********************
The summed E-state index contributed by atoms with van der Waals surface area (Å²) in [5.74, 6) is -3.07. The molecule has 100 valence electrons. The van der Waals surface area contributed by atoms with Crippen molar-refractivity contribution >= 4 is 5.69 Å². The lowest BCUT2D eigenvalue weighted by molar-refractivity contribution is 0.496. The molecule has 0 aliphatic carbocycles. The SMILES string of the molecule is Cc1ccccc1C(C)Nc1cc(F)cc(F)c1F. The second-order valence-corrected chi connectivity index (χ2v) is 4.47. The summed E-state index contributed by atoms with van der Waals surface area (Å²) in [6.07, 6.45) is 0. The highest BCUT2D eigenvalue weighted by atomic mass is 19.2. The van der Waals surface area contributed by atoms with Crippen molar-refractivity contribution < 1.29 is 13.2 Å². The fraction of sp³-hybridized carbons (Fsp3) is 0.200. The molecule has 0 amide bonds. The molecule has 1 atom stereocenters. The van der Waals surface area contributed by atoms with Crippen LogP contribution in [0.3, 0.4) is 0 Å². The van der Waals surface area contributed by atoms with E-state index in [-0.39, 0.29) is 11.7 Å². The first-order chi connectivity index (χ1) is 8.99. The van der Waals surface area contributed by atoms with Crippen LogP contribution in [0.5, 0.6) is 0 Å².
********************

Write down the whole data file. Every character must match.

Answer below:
The summed E-state index contributed by atoms with van der Waals surface area (Å²) in [5.74, 6) is -3.07. The molecule has 100 valence electrons. The van der Waals surface area contributed by atoms with Crippen molar-refractivity contribution >= 4 is 5.69 Å². The lowest BCUT2D eigenvalue weighted by molar-refractivity contribution is 0.496. The molecule has 0 aliphatic carbocycles. The SMILES string of the molecule is Cc1ccccc1C(C)Nc1cc(F)cc(F)c1F. The second-order valence-corrected chi connectivity index (χ2v) is 4.47. The summed E-state index contributed by atoms with van der Waals surface area (Å²) in [6.07, 6.45) is 0. The highest BCUT2D eigenvalue weighted by atomic mass is 19.2. The van der Waals surface area contributed by atoms with Crippen molar-refractivity contribution < 1.29 is 13.2 Å². The fraction of sp³-hybridized carbons (Fsp3) is 0.200. The molecule has 0 amide bonds. The molecule has 1 atom stereocenters. The van der Waals surface area contributed by atoms with Crippen LogP contribution in [0.3, 0.4) is 0 Å². The van der Waals surface area contributed by atoms with E-state index in [-0.39, 0.29) is 11.7 Å². The first-order chi connectivity index (χ1) is 8.99. The van der Waals surface area contributed by atoms with Crippen LogP contribution in [0.5, 0.6) is 0 Å².